Stand-Up Paddling in Honolulu and Oahu
- Places to Explore
- Travel Tips
- Fodor's Choice
From the lakes of Wisconsin to the coast of Lima, Peru, stand-up paddling (or SUP, for short) is taking the sport of surfing to the most unexpected places. Still, the sport remains firmly rooted in the Hawaiian Islands.
Back in the 1960s, Waikiki beach boys would paddle out on their longboards using a modified canoe paddle. It was longer than a traditional paddle, enabling them to stand up and stroke. It was easier this way to survey the ocean and snap photos of tourists learning how to surf. Eventually it became a sport unto itself, with professional contests at world-class surf breaks and long-distance races across treacherous waters.
Stand-up paddling is easy to learn—though riding waves takes some practice—and most outfitters on Oahu offer lessons for all skill levels. It's also a great workout; you can burn off yesterday's dinner buffet, strengthen your core, and experience the natural beauty of the island's coastlines all at once.
If you're looking to learn, go where there's already an SUP presence. Avoid popular surf breaks, unless you're an experienced stand-up paddle surfer, and be wary of ocean and wind conditions. You'll want to find a spot with calm waters, easy access in and out of the ocean, and a friendly crowd that doesn't mind the occasional stand-up paddler.
Ala Moana Beach Park. About a mile west of Waikiki, Ala Moana is the most SUP-friendly spot on the island. In fact, the state installed a series of buoys in the flat-water lagoon to separate stand-up paddlers and swimmers. There are no waves here, making it a great spot to learn, but beware of strong trade winds, which can push you into the reef.
Anahulu Stream. Outfitters on the North Shore like to take SUP beginners to Anahulu Stream, which empties into Waialua Bay near the Haleiwa Boat Harbor. This area is calm and protected from winds, plus there's parking at the harbor, and surf shops nearby rent boards.
Waikiki. There are a number of outfitters on Oahu's south shore that take beginners into the waters off Waikiki. Canoes, the surf break fronting the Duke Kahanamoku statute, and the channels between breaks are often suitable for people learning how to maneuver their boards in not-so-flat conditions. But south swells here can be deceptively menacing, and ocean conditions can change quickly. Check with lifeguards before paddling out and be mindful of other surfers in the water.
White Plains. If you've got a car with racks, you might want to venture to White Plains, a fairly uncrowded beach about 27 miles west of Waikiki. It's a long, sandy beach with lots of breaks, and plenty of room for everyone. There are lifeguards, restrooms, and lots of parking, making this a great spot for beginners and those just getting comfortable in small waves.
Equipment and Lessons
Hans Hedemann Surf School. Get professional instruction in stand-up paddleboarding right in Waikiki, where the sport originated. This school offers group lessons for $75 per person, semiprivate lessons for $125 per person, and private training for $150 per person. Lessons are also offered through the second location at Turtle Bay Resort in Kahuku. Park Shore Waikiki, 2586 Kalakaua Ave., Honolulu, HI, 96815-6614. 808/924-7778 or 808/447-6755. www.hhsurf.com.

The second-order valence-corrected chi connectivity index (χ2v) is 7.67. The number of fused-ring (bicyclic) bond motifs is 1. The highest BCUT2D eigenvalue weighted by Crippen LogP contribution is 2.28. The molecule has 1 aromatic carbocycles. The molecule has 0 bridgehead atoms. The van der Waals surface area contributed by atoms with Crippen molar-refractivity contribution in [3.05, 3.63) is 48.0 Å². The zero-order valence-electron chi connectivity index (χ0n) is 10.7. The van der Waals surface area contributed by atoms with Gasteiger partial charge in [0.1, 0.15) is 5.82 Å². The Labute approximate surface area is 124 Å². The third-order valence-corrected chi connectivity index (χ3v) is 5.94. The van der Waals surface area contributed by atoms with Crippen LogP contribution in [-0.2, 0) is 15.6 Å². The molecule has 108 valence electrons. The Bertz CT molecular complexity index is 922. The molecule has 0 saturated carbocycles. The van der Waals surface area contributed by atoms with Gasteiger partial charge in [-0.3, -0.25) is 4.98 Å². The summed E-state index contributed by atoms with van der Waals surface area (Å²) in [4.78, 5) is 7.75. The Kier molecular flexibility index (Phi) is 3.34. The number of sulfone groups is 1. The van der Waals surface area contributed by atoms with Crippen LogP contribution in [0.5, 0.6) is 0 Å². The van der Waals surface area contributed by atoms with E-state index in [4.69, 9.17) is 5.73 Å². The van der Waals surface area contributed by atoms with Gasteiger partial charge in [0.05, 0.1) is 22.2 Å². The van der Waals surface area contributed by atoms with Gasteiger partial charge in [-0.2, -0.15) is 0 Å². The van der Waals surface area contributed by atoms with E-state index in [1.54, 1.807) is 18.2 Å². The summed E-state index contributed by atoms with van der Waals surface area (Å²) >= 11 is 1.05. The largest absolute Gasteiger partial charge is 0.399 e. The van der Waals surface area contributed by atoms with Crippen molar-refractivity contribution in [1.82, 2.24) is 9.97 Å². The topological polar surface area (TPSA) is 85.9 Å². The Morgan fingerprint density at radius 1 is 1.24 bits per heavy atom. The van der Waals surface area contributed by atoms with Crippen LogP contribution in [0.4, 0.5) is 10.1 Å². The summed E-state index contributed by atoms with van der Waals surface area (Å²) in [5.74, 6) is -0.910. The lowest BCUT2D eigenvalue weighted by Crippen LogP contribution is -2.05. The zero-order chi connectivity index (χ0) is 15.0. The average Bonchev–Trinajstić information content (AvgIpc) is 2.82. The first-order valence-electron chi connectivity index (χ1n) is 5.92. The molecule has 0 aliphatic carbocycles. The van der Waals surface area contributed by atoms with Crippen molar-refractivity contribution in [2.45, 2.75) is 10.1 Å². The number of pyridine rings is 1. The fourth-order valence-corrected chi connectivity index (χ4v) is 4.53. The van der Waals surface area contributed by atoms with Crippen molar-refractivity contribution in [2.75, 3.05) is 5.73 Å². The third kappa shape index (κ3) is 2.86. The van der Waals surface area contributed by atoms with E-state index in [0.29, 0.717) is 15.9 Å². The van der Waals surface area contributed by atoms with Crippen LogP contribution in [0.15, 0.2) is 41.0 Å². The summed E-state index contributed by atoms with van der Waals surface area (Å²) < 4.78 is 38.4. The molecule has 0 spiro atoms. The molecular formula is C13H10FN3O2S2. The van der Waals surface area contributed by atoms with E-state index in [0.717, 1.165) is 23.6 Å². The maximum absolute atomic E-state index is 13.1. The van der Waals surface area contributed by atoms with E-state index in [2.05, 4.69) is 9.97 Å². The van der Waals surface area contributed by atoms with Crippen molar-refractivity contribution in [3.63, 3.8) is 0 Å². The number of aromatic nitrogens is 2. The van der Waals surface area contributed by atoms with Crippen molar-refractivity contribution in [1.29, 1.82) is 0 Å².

Hawaiian Watersports. Paddle in the picturesque Kailua Bay or in the waters off Waikiki with Hawaiian Watersports. Two-hour lessons are $99 for groups and $179 for private sessions. If you book eight hours of lessons you get a discounted rate, and there are deals on the website. Rentals start at $49 for a half day. There's also a branch in Kailua. 415 Kapahulu Ave., Honolulu, HI, 96815. 808/262-5483 or 808/739-5483. www.hawaiianwatersports.com.
Paddle Core Fitness. Paddling is a way of life for Reid Inouye, who now shares his passion for the sport with students. (He's also the publisher of Standup Paddle Magazine.) His company offers introductory classes as well as fitness programs for serious paddlers. Lesssons are held in the flat waters of Ala Moana Beach, where there's a designated area for paddling. Prices range from $50 for group lessons to $75 for private lessons. Ala Moana Beach Park, Ala Moana Blvd., Honolulu, HI, 96814. 808/723–5357. www.paddlecorefitness.com.
Rainbow Watersports Adventures. When you spot this company's rainbow van you'll know you're in the right place. A two-hour group lesson on Oahu's North Shore costs $79 per person. Semiprivate lessons—two paddlers, one instructor—are $89 per person. One-on-one lessons cost $99. A two- to three-hour coastal-adventure trip costs $197. Haleiwa Beach Park, Kamehameha Hwy., Haleiwa, HI, 96712. 800/470–4964 or 808/372–9304. www.rainbowwatersports.com.
Surf 'N Sea. With stand-up paddling lessons for every skill level, Surf 'N Sea is a great place to start. Beginners can take the introductory lesson for $55 per person and learn proper paddling technique. A two-hour session that focuses on honing your skills is $85 per person. More advanced paddlers can book surf trips that take you out to several North Shore breaks. 62-595 Kamehameha Hwy., Haleiwa, HI, 96712. 808/637–3008 or 800/899–7873. www.surfnsea.com.
Fodor's Trip Planning Ideas
- Fodor's 100 Hotel Awards: Check out the winners of 2013
- Weekend Getaways: Fodor's Recommends the Best Weekend Escapes in the US
- Great American Vacation: Find Your Next U.S. Trip with Fodor's
- 80 Degrees: Fodor's Helps You Find Your Best Beach Vacation Spots
- Best of Europe: Fodor's Picks the Best Places to Visit in Europe